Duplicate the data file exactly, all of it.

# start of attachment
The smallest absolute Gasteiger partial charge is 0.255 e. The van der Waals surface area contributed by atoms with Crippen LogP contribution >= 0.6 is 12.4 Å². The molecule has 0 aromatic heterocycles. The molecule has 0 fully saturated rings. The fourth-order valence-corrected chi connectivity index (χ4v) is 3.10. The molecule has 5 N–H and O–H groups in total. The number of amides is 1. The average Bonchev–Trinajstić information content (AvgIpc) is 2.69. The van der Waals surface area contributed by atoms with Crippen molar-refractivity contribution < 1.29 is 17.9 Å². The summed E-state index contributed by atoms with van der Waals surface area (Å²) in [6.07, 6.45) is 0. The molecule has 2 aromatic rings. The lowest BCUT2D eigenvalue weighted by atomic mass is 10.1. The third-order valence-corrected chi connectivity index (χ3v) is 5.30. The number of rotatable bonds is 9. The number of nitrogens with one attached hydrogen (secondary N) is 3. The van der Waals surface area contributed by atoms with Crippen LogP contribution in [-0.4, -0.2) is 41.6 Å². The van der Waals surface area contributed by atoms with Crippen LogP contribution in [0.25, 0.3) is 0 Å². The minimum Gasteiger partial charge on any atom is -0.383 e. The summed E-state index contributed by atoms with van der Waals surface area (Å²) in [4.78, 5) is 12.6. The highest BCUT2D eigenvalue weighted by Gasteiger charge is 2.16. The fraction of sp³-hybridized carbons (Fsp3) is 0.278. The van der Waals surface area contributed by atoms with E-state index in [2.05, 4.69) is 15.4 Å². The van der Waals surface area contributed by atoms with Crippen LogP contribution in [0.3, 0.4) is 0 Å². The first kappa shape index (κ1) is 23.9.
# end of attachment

The smallest absolute Gasteiger partial charge is 0.255 e. The van der Waals surface area contributed by atoms with Crippen LogP contribution >= 0.6 is 12.4 Å². The molecule has 0 aromatic heterocycles. The molecule has 0 fully saturated rings. The fourth-order valence-corrected chi connectivity index (χ4v) is 3.10. The molecule has 5 N–H and O–H groups in total. The number of amides is 1. The average Bonchev–Trinajstić information content (AvgIpc) is 2.69. The van der Waals surface area contributed by atoms with Crippen molar-refractivity contribution < 1.29 is 17.9 Å². The summed E-state index contributed by atoms with van der Waals surface area (Å²) in [6.07, 6.45) is 0. The molecule has 2 aromatic rings. The lowest BCUT2D eigenvalue weighted by atomic mass is 10.1. The third-order valence-corrected chi connectivity index (χ3v) is 5.30. The number of rotatable bonds is 9. The number of nitrogens with one attached hydrogen (secondary N) is 3. The van der Waals surface area contributed by atoms with Crippen LogP contribution in [-0.4, -0.2) is 41.6 Å². The van der Waals surface area contributed by atoms with Crippen LogP contribution in [0.25, 0.3) is 0 Å². The minimum Gasteiger partial charge on any atom is -0.383 e. The summed E-state index contributed by atoms with van der Waals surface area (Å²) in [4.78, 5) is 12.6. The highest BCUT2D eigenvalue weighted by Gasteiger charge is 2.16. The fraction of sp³-hybridized carbons (Fsp3) is 0.278. The van der Waals surface area contributed by atoms with E-state index in [2.05, 4.69) is 15.4 Å². The van der Waals surface area contributed by atoms with Crippen LogP contribution in [0.3, 0.4) is 0 Å². The first kappa shape index (κ1) is 23.9.